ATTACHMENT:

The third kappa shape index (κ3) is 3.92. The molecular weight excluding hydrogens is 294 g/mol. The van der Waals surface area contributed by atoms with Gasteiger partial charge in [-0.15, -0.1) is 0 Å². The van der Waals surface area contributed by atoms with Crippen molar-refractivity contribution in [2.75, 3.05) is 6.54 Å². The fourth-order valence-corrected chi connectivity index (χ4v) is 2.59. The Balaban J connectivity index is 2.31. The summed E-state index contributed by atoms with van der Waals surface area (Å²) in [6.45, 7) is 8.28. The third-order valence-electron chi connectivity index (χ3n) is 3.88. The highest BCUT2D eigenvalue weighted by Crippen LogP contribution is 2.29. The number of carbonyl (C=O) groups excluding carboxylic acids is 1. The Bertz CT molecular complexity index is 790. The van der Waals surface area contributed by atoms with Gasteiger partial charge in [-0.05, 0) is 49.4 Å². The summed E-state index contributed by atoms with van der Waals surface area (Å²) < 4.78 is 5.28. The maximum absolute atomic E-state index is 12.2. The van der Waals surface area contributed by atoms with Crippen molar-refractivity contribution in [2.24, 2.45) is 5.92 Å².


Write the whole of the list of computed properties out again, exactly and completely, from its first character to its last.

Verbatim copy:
The third kappa shape index (κ3) is 3.92. The molecular weight excluding hydrogens is 294 g/mol. The van der Waals surface area contributed by atoms with Gasteiger partial charge in [-0.15, -0.1) is 0 Å². The van der Waals surface area contributed by atoms with Crippen molar-refractivity contribution in [2.75, 3.05) is 6.54 Å². The fourth-order valence-corrected chi connectivity index (χ4v) is 2.59. The Balaban J connectivity index is 2.31. The summed E-state index contributed by atoms with van der Waals surface area (Å²) in [6.45, 7) is 8.28. The third-order valence-electron chi connectivity index (χ3n) is 3.88. The highest BCUT2D eigenvalue weighted by Crippen LogP contribution is 2.29. The number of carbonyl (C=O) groups excluding carboxylic acids is 1. The Bertz CT molecular complexity index is 790. The van der Waals surface area contributed by atoms with Gasteiger partial charge in [-0.05, 0) is 49.4 Å². The summed E-state index contributed by atoms with van der Waals surface area (Å²) < 4.78 is 5.28. The maximum absolute atomic E-state index is 12.2. The van der Waals surface area contributed by atoms with Crippen molar-refractivity contribution in [2.24, 2.45) is 5.92 Å².